‘She Hacks Africa’ is one of the programmes of WAAW. What is the programme about and what categories of girls are qualified for it?

She Hacks Africa is a hands-on coding boot camp that aims to build self-confidence in African youths as change agents and technology innovators in their communities while giving them relevant skills to build technology enterprises. Young women (ages 18-35)


Does your foundation cater to young boys and unprivileged men?

WAAW Foundation caters to the needs of young boys and unprivileged men through our training like She Hacks Africa and College to Secondary mentorship.


How do you fund and run your foundation. And, what major challenges do you face in the foundation?

Sponsors, donors and grants. The major challenge we face is funding.


You were among the speakers at the Agbami STEM symposium recently held in Lagos. What is STEM, and what are the major highlights of the symposium?

STEM means Science, Technology, Engineering, and Mathematics. The major highlight is that 15 schools were selected to participate in the 2019 Agbami STEM Project, a total of 30 teachers and 30 students participated during the project.  Hands-on project-based learning was organised by Agbami Parties with WAAW Foundation as the implementing partner for the teachers and students training component.

The main objective of the workshop was to familiarise the participants with the 2019 Agbami goals and successfully train and guide students to employ their acquired skills and engage STEM to solve societal problems. This in turn, improves job readiness and employability skills, improves potential for STEM entrepreneurial activity, and improves continued progress by connecting to peer networks.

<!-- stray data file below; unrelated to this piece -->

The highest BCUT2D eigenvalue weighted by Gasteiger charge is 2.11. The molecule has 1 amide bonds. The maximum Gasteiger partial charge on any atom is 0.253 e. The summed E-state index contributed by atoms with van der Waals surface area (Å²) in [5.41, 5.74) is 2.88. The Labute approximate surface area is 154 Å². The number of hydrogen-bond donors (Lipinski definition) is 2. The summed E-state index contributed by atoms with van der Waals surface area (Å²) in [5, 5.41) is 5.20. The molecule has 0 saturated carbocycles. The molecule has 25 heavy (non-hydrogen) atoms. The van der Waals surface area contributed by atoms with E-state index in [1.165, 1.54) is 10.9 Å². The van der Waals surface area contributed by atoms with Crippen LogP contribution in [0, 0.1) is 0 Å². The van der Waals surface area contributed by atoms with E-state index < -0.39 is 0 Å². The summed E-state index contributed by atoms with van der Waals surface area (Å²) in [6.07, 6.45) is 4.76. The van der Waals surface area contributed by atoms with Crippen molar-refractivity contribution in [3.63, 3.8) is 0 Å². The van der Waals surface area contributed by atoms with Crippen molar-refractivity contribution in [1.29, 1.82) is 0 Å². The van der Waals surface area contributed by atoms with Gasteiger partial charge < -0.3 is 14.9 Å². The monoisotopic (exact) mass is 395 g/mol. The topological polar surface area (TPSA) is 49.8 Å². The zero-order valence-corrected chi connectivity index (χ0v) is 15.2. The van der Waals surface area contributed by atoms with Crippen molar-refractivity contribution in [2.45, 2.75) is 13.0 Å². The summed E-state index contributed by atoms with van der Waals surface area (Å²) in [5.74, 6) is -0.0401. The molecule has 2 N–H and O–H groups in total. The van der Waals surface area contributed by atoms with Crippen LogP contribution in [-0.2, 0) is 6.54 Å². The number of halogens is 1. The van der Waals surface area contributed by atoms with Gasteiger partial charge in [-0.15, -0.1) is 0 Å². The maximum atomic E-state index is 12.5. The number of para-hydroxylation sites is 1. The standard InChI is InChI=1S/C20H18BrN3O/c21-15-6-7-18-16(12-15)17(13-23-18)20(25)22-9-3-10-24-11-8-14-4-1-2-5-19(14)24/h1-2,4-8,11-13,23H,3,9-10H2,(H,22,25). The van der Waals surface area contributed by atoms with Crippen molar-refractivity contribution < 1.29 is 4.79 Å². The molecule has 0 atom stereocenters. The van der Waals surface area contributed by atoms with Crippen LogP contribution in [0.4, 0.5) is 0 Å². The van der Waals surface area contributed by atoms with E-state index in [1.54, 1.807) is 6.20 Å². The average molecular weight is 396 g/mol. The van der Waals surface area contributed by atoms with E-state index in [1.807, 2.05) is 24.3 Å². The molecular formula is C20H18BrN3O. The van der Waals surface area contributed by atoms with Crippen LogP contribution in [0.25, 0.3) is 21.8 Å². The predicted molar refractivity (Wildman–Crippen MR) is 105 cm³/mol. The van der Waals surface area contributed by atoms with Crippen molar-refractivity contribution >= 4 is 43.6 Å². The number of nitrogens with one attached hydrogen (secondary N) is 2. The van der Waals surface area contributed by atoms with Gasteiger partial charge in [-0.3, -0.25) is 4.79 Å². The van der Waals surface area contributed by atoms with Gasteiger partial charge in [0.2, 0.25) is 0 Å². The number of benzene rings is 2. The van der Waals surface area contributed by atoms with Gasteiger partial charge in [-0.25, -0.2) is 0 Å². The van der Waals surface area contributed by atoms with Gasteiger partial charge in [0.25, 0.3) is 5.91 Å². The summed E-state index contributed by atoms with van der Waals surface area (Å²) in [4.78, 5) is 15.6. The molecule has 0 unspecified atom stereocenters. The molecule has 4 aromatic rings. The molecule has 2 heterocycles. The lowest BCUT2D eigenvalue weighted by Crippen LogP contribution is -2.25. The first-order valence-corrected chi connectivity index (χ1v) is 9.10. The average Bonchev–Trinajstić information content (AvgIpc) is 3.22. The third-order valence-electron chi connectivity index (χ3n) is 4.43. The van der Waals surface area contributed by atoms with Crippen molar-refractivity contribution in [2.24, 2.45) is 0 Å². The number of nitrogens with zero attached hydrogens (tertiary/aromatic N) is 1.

The program also aimed to teach participants to work with various groups to understand the meaning of collaboration and teamwork in their present context; to enhance their communication, presentation, and interpersonal skills in order to function in social/workplace settings effectively; to enrich their technical skills (STEM initiatives) to understand effective planning, time management and implementation for setting and achieving both personal and team goals. They were tasked to come up with a solution to solve a societal problem using five themes: Solar energy, Robotics, Automation, Water Crisis, and Wind energy.


Do you think the Nigerian science and technology hub is predominantly a male space? If yes or no, explain.

Yes I do. In Nigeria, according to the National Bureau of Statistics (NBS), women make up on average just 22 per cent of the total number of engineering and technology university graduates each year. Women were heavily involved in pioneering and developing the computer programming industry, but this changed when the technology sector began to be perceived as a ‘man’s world’.